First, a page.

Scaling from Leaves to Roots to Ecosystems and Landscapes

Photo of Fir needles.Scaling of respiratory metabolism to body size in animals is thought to be a fundamental law of nature, and considerable evidence has been reported for an approximate (3/4)-power relation. Some studies suggest that plant respiratory metabolism scales likewise, and that similar rules govern both higher plant and animal scaling. Although numerous theories have tried to explain universal scaling laws, they are all extremely controversial.

Our research suggests that plants and animals not only follow different metabolic scaling relationships, but also are driven by different mechanisms. We find that whole-plant respiration rates scale approximately isometrically in relation to total plant nitrogen (Reich et al. 2006, Nature), with no general relationship with plant mass, and the scaling is unaffected by light variation, nitrogen availability, temperature, and atmospheric [CO2]. However, before a general unifying allometric theory for plant biology can be accepted, much more work is needed. Moreover, recent work combining our plant data with data on numerous other taxa shows that there is no universal scaling law across the animal kingdom either, and instead, that there may be a relatively narrow range of metabolic rate across all life forms, suggesting some kind of metabolic optimum (Makarieva et al. 2008, PNAS).


Atkin, O.K., Bloomfield K.J., Reich P.B., Tjoelker M.G. et al.  2015. Global variability in leaf respiration among plant functional types in relation to climate and leaf traits. New Phytologist 206(2): 614-636.

Xiang, S., P.B. Reich, S. Sun, O. Atkin. 2013. Contrasting leaf trait scale relationships in tropical and temperate forest wet forest species.  Functional Ecology 27:522-534.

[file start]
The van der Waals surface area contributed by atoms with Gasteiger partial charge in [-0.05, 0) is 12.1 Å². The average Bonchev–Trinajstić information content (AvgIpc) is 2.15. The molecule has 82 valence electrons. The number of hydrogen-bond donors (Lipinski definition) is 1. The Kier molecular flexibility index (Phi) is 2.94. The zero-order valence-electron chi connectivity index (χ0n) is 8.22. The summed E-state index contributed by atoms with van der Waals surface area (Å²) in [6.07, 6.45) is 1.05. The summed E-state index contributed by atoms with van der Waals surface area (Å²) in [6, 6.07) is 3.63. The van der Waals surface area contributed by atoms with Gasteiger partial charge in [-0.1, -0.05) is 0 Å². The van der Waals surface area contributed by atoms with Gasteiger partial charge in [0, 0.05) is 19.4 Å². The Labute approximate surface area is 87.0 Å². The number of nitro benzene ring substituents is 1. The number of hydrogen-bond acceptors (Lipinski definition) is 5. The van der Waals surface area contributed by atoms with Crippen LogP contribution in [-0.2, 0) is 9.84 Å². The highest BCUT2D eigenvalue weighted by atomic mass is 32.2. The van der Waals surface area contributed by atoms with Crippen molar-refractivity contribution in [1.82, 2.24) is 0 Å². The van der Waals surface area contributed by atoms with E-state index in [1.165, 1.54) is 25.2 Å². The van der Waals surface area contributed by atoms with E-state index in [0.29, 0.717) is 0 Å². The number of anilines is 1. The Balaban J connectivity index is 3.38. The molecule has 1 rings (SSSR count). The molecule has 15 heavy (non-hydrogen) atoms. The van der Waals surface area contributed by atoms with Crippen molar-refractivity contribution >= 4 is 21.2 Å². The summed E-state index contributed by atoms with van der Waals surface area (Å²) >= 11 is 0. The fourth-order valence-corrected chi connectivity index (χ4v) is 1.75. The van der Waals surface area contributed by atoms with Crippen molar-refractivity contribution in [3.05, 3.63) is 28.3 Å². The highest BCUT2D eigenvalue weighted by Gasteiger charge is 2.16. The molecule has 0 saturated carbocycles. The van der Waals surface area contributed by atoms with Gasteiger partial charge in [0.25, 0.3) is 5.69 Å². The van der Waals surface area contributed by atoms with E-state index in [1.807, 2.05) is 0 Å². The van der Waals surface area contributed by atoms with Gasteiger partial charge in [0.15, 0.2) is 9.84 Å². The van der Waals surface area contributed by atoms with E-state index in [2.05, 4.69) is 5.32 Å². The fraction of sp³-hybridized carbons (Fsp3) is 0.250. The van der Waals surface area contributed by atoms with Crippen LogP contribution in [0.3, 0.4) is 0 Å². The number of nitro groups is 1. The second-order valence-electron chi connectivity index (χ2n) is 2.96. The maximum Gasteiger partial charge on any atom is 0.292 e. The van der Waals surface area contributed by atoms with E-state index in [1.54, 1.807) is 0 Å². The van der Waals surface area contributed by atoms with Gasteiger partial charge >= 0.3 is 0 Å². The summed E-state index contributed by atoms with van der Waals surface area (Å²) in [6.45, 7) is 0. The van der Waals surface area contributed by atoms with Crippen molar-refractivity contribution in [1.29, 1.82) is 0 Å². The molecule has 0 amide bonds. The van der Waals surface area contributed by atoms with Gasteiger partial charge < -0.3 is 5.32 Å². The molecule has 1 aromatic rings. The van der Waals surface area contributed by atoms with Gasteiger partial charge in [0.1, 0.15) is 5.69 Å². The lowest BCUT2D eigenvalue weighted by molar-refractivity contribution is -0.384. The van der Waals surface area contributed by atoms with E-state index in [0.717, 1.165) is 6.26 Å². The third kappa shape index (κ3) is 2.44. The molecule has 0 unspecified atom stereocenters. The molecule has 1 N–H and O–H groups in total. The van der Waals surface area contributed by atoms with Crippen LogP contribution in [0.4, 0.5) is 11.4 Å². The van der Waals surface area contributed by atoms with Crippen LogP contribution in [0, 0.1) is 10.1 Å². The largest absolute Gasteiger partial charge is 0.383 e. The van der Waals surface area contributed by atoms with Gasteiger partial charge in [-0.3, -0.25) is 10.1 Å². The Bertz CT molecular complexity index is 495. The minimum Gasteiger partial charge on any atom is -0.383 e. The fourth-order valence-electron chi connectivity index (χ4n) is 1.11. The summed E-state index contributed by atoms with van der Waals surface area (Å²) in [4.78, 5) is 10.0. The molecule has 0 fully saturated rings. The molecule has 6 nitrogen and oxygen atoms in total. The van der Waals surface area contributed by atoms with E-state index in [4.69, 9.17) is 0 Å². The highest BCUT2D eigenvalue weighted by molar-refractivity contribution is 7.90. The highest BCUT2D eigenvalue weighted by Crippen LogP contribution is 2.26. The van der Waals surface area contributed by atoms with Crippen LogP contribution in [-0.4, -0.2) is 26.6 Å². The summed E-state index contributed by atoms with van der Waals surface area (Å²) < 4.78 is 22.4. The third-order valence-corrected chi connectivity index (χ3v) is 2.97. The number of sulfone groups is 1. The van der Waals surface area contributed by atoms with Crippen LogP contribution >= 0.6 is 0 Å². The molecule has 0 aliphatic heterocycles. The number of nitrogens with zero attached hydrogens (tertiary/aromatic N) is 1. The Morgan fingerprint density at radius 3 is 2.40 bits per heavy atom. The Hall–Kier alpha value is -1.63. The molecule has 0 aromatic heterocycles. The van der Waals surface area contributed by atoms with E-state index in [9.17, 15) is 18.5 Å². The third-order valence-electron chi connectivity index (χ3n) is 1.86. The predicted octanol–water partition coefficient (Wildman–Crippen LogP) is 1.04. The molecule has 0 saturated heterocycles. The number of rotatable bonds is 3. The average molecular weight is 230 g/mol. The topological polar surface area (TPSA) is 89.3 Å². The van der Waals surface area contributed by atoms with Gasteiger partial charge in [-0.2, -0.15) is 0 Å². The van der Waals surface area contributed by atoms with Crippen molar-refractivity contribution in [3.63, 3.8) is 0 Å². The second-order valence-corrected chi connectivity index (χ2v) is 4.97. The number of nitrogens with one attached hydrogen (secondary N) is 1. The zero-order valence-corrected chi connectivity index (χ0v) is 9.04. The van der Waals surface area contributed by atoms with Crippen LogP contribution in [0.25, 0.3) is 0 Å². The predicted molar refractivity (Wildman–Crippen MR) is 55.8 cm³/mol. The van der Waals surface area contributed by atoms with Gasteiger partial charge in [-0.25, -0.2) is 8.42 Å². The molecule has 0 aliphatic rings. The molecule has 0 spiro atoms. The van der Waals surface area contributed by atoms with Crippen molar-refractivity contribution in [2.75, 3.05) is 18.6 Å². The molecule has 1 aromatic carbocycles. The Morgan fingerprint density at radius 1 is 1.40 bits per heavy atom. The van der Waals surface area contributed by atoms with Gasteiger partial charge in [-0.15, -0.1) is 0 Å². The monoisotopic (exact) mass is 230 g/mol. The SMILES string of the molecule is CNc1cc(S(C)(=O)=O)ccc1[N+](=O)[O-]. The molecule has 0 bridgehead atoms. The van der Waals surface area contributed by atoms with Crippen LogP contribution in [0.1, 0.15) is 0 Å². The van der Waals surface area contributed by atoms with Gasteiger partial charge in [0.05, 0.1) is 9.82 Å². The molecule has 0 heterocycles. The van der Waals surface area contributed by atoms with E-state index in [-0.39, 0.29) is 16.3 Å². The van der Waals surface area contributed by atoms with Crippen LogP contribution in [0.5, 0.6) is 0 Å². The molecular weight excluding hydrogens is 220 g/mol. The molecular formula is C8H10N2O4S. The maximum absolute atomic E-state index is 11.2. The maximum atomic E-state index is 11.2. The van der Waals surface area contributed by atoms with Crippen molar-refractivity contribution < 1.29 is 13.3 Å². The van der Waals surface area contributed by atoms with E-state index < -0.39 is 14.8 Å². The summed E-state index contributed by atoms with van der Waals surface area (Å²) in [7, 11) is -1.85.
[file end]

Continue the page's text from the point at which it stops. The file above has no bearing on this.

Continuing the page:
Makarieva, A.M., V.G. Gorshkov, B.-L. Li, S. L. Chown, P.B. Reich, V.M. Gavrilove. 2008. Mean mass-specific metabolic rates are strikingly similar across life’s major domains: Evidence for life’s metabolic optimum. Proceedings of the National Academy of Sciences 105:16994–16999.

Reich, P.B., M.G. Tjoelker, K.S. Pregitzer, I.J. Wright, J. Oleksyn, J.L. Machado. 2008. Scaling of Respiration to Nitrogen in Leaves, Stems, and Roots of Higher Land Plants. Ecology Letters 173(1):110-120.

Milla, R., P.B. Reich. 2007. The scaling of leaf area and mass: the cost of light interception increases with leaf size. Proc. Royal Society B 274:2109-2114.

Niklas, K. J., E. D. Cobb, U. Niinemets, P.B. Reich, A. Sellin, B. Shipley, I. J. Wright. 2007. ‘‘Diminishing returns’’ in the scaling of functional leaf traits across and within species groups. Proceedings of the National Academy of Sciences 104:8891-8896.

Reich, P.B., M.G. Tjoelker, J-L Machado, J. Oleksyn. 2006. Universal scaling of respiratory metabolism, size and nitrogen in plants.  Nature 439:1-8.

Reich, P.B. 2001. Body size, geometry, longevity and metabolism: do plant leaves behave like animal bodies?  Trends in Ecology and Evolution 16:674-680.